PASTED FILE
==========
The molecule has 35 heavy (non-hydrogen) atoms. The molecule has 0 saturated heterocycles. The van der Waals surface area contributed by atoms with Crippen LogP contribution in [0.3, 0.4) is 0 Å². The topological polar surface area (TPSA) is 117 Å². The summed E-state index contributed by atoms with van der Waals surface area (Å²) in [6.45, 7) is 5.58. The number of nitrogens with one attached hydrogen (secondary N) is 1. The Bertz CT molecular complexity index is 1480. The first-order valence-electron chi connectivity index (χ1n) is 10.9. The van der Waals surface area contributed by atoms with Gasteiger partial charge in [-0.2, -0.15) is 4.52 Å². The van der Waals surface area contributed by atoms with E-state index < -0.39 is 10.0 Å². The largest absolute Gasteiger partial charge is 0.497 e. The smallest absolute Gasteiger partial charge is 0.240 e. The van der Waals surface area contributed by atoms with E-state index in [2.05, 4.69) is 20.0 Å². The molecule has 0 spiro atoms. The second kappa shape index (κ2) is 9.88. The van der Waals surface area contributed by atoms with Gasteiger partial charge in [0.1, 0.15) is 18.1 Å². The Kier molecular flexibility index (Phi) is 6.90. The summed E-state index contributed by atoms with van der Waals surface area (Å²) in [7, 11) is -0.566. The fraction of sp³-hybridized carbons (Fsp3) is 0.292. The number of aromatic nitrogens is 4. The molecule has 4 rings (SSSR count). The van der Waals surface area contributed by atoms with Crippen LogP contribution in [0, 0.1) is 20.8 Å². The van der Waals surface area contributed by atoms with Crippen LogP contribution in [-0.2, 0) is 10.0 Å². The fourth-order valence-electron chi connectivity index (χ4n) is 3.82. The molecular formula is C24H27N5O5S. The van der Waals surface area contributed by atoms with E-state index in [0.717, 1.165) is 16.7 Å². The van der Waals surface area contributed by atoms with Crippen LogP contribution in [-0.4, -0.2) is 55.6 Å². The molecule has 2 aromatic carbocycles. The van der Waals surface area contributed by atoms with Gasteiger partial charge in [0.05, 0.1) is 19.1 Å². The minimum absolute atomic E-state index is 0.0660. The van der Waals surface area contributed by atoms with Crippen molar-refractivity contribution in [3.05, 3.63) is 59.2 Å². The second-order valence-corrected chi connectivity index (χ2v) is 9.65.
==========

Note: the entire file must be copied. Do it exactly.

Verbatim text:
The molecule has 35 heavy (non-hydrogen) atoms. The molecule has 0 saturated heterocycles. The van der Waals surface area contributed by atoms with Crippen LogP contribution in [0.3, 0.4) is 0 Å². The topological polar surface area (TPSA) is 117 Å². The summed E-state index contributed by atoms with van der Waals surface area (Å²) in [6.45, 7) is 5.58. The number of nitrogens with one attached hydrogen (secondary N) is 1. The Bertz CT molecular complexity index is 1480. The first-order valence-electron chi connectivity index (χ1n) is 10.9. The van der Waals surface area contributed by atoms with Gasteiger partial charge in [-0.2, -0.15) is 4.52 Å². The van der Waals surface area contributed by atoms with E-state index < -0.39 is 10.0 Å². The largest absolute Gasteiger partial charge is 0.497 e. The smallest absolute Gasteiger partial charge is 0.240 e. The van der Waals surface area contributed by atoms with E-state index in [2.05, 4.69) is 20.0 Å². The molecule has 0 spiro atoms. The second kappa shape index (κ2) is 9.88. The van der Waals surface area contributed by atoms with Gasteiger partial charge in [0.1, 0.15) is 18.1 Å². The Kier molecular flexibility index (Phi) is 6.90. The summed E-state index contributed by atoms with van der Waals surface area (Å²) in [7, 11) is -0.566. The fraction of sp³-hybridized carbons (Fsp3) is 0.292. The number of aromatic nitrogens is 4. The molecule has 4 rings (SSSR count). The van der Waals surface area contributed by atoms with Crippen LogP contribution in [0, 0.1) is 20.8 Å². The van der Waals surface area contributed by atoms with Crippen LogP contribution in [-0.2, 0) is 10.0 Å². The fourth-order valence-electron chi connectivity index (χ4n) is 3.82. The molecular formula is C24H27N5O5S. The van der Waals surface area contributed by atoms with E-state index in [0.717, 1.165) is 16.7 Å². The van der Waals surface area contributed by atoms with Crippen LogP contribution in [-0.4, -0.2) is 55.6 Å². The molecule has 2 aromatic carbocycles. The van der Waals surface area contributed by atoms with Gasteiger partial charge in [0.05, 0.1) is 19.1 Å². The minimum absolute atomic E-state index is 0.0660. The van der Waals surface area contributed by atoms with Crippen molar-refractivity contribution in [3.05, 3.63) is 59.2 Å². The second-order valence-corrected chi connectivity index (χ2v) is 9.65.